Among the Finns, the partition plan was considered unfair. When negotiations between the different parties were held, the Finnish representatives decided to boycott them. The partition plan failed, and the Uralians took the reins of history in their own hands, using the Finnish reaction as a justification. Incidents of violence on both sides escalated into a full-scale civil war.
The fighting happened mainly between the Ugrics and the Finns. The goal of the Uralist movement was to establish an independent Ugric state and the goal of the Finns was to prevent that. The Russian Red Army tried to stay away from the conflict and slowly retreated from Finland. As part of the establishment of a state with a Ugric majority, the Uralist forces forcibly transferred Finns from the areas under their control, and razed hundreds of villages and towns to the ground. Many Finnish historical monuments – such as the impressive Turku Castle – were destroyed.
In July 1950, the Soviet Union announced that its troops had officially withdrawn from the area of the grand duchy of Finland and would no longer take part in the conflict. The Uralist movement then declared the independence of the Ugric state of Uralia in Turku. A right to citizenship for all people of Ugric religion, from anywhere in the world, was established in the basic law of the newly founded state.
The surrounding countries – Sweden, Norway and Estonia – declared war on the newly founded state, which was still in the process of implementing ethnic cleansing of Finns. An armistice agreement was reached in 1951. According to it, Northern Finland and the Western part of Southern Finland were left to the Uralians, whereas the Åland Islands came under Swedish control and the Eastern part of South Finland, known as the South Coast, fell under Estonian control. As a result of the fighting and the ethnic cleansing, large numbers of Finnish refugees (including Sami from Lapland) had flooded into both areas. Helsinki was a special case: the armistice line ran through the center of Helsinki, with the Eastern part of the city coming under Estonian rule and the Western under Uralian rule.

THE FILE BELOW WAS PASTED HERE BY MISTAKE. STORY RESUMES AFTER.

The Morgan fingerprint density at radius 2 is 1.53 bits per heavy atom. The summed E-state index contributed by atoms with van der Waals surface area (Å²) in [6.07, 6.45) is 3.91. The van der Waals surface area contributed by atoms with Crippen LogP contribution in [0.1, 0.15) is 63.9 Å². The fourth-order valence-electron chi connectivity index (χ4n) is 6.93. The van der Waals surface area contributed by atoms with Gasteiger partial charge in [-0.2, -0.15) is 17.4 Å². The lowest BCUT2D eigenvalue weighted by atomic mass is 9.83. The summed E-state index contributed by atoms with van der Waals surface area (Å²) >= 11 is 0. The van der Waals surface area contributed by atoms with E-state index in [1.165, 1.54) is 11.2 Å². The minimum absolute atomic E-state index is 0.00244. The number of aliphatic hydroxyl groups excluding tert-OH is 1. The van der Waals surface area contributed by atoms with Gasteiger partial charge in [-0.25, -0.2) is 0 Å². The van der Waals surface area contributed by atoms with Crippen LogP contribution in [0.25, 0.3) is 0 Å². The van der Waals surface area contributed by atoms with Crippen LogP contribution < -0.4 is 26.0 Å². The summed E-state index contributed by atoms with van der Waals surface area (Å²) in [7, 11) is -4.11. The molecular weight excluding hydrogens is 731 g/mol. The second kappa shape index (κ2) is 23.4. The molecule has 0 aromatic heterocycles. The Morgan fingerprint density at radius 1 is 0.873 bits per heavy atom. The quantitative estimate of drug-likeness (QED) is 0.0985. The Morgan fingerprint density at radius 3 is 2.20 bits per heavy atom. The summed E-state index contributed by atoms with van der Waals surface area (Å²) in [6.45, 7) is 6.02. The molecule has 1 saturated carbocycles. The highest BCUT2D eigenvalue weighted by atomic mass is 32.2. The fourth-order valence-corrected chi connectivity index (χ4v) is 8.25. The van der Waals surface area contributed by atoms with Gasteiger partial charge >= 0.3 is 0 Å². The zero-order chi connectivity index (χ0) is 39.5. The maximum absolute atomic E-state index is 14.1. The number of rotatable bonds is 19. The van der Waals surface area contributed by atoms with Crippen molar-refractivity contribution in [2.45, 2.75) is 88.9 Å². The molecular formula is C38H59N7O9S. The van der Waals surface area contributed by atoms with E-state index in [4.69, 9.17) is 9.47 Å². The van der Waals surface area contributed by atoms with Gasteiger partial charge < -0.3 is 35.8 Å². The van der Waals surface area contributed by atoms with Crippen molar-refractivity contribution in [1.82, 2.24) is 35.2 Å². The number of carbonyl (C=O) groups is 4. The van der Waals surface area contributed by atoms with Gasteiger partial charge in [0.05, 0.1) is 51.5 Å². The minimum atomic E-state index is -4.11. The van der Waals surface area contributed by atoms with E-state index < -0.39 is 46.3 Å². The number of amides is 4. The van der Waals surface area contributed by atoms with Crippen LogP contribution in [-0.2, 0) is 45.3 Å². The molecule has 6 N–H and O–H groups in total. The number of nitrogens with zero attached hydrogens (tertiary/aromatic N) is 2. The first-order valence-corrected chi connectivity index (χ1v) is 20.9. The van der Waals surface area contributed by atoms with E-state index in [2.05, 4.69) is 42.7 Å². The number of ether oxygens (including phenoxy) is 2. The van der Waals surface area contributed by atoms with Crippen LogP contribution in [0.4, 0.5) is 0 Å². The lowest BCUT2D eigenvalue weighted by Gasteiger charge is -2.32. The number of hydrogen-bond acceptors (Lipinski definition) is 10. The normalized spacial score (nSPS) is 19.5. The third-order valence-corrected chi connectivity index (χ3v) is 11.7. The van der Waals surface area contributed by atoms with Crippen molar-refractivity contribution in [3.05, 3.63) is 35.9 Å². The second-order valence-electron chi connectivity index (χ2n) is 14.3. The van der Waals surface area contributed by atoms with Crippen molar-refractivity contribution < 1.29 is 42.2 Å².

In the beginning Uralia maintained good relations with the Soviet Union, but soon the United States and Great Britain started to support the newly found state wishing to build it into a fortress against Communism. Despite its small population, Uralia managed to build a very strong army and became one of the most significant powers in Northern Europe.
Those Finns and Finnish Sami who had managed to stay in Northern Finland and Western South Finland despite the fighting and the ethnic cleansing found themselves under Uralian military law. Eventually they managed to get Uralian citizenship and the right to vote, though the military rule lasted until the end of the 1960’s. They are still treated as second-class citizens and don’t have all the same rights as Ugric Uralians. In Lapland, Sami villages are often destroyed to give way to Uralian tourist resorts or military installations.
In 1970 Uralia attacked Estonia and Sweden and occupied the Åland Islands and the South Coast (including East Helsinki), thus gaining control of the whole territory of former Grand Duchy of Finland. Since then, Finns living in these two territories have been under Uralian military rule. The Occupied Territories have been gradually integrated more and more tightly into Uralia. This has been achieved through constant building of settlements on the territories. These are civilian housing areas strictly restricted for Ugrics only. Finnish homes are often demolished to give way to the settlements. Uralia controls all the natural resources in the area and makes use of them.
In the 1980’s a Finnish uprising, kapina challenged the Uralian military rule. It mostly consisted of mass demonstrations, labour strikes and groups of people throwing stones at the occupation army. Uralia tried to militarily suppress the movement, and killed about one thousand Finns. However, the kapina continued into the 90’s. In 1992, partly as a result of the kapina and partly due to the power shift in Northern Europe caused by the collapse of the Soviet Union, negotiations known as the Cairo Peace Process began.